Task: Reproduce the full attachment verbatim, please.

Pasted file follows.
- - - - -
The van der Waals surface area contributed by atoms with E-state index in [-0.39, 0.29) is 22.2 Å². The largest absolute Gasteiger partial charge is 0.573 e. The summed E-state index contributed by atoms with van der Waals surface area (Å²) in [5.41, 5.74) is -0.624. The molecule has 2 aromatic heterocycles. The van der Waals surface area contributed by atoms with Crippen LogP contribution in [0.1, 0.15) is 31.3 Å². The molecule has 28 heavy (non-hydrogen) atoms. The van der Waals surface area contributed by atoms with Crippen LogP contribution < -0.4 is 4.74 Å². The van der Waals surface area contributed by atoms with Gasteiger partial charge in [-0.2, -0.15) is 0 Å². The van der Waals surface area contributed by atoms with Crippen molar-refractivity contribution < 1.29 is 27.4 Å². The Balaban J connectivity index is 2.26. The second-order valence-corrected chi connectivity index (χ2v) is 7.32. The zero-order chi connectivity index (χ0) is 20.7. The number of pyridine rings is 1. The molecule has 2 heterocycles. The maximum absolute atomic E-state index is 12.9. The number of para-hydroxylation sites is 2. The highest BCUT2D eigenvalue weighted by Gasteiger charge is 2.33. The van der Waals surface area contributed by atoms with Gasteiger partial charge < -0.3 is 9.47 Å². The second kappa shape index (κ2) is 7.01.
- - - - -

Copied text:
The van der Waals surface area contributed by atoms with E-state index in [-0.39, 0.29) is 22.2 Å². The largest absolute Gasteiger partial charge is 0.573 e. The summed E-state index contributed by atoms with van der Waals surface area (Å²) in [5.41, 5.74) is -0.624. The molecule has 2 aromatic heterocycles. The van der Waals surface area contributed by atoms with Crippen LogP contribution in [0.1, 0.15) is 31.3 Å². The molecule has 28 heavy (non-hydrogen) atoms. The van der Waals surface area contributed by atoms with Crippen LogP contribution < -0.4 is 4.74 Å². The van der Waals surface area contributed by atoms with Gasteiger partial charge in [-0.2, -0.15) is 0 Å². The van der Waals surface area contributed by atoms with Crippen molar-refractivity contribution < 1.29 is 27.4 Å². The Balaban J connectivity index is 2.26. The second-order valence-corrected chi connectivity index (χ2v) is 7.32. The zero-order chi connectivity index (χ0) is 20.7. The number of pyridine rings is 1. The molecule has 2 heterocycles. The maximum absolute atomic E-state index is 12.9. The number of para-hydroxylation sites is 2. The highest BCUT2D eigenvalue weighted by Gasteiger charge is 2.33. The van der Waals surface area contributed by atoms with Gasteiger partial charge < -0.3 is 9.47 Å². The second kappa shape index (κ2) is 7.01.